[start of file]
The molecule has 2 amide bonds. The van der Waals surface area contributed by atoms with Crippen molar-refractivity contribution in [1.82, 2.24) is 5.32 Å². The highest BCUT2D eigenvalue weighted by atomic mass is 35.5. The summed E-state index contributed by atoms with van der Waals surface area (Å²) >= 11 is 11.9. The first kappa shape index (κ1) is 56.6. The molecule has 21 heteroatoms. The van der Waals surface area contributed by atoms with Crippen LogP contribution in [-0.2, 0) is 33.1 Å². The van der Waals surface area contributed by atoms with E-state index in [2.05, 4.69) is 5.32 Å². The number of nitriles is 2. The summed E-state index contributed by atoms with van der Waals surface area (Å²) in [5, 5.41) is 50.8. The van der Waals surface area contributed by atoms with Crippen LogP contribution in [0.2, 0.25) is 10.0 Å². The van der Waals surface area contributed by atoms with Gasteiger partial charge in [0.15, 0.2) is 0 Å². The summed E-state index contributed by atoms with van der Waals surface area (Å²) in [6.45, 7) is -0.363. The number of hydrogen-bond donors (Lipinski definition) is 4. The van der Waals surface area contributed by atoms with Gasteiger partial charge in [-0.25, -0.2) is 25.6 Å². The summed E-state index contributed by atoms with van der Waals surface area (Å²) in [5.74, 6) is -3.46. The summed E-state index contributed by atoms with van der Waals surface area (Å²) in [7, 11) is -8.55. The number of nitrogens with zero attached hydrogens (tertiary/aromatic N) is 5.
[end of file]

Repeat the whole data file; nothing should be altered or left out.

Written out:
The molecule has 2 amide bonds. The van der Waals surface area contributed by atoms with Crippen molar-refractivity contribution in [1.82, 2.24) is 5.32 Å². The highest BCUT2D eigenvalue weighted by atomic mass is 35.5. The summed E-state index contributed by atoms with van der Waals surface area (Å²) >= 11 is 11.9. The first kappa shape index (κ1) is 56.6. The molecule has 21 heteroatoms. The van der Waals surface area contributed by atoms with Crippen LogP contribution in [-0.2, 0) is 33.1 Å². The van der Waals surface area contributed by atoms with E-state index in [2.05, 4.69) is 5.32 Å². The number of nitriles is 2. The summed E-state index contributed by atoms with van der Waals surface area (Å²) in [5, 5.41) is 50.8. The van der Waals surface area contributed by atoms with Crippen LogP contribution in [0.2, 0.25) is 10.0 Å². The van der Waals surface area contributed by atoms with Gasteiger partial charge in [0.15, 0.2) is 0 Å². The summed E-state index contributed by atoms with van der Waals surface area (Å²) in [6.45, 7) is -0.363. The number of hydrogen-bond donors (Lipinski definition) is 4. The van der Waals surface area contributed by atoms with Gasteiger partial charge in [-0.25, -0.2) is 25.6 Å². The summed E-state index contributed by atoms with van der Waals surface area (Å²) in [5.74, 6) is -3.46. The summed E-state index contributed by atoms with van der Waals surface area (Å²) in [7, 11) is -8.55. The number of nitrogens with zero attached hydrogens (tertiary/aromatic N) is 5.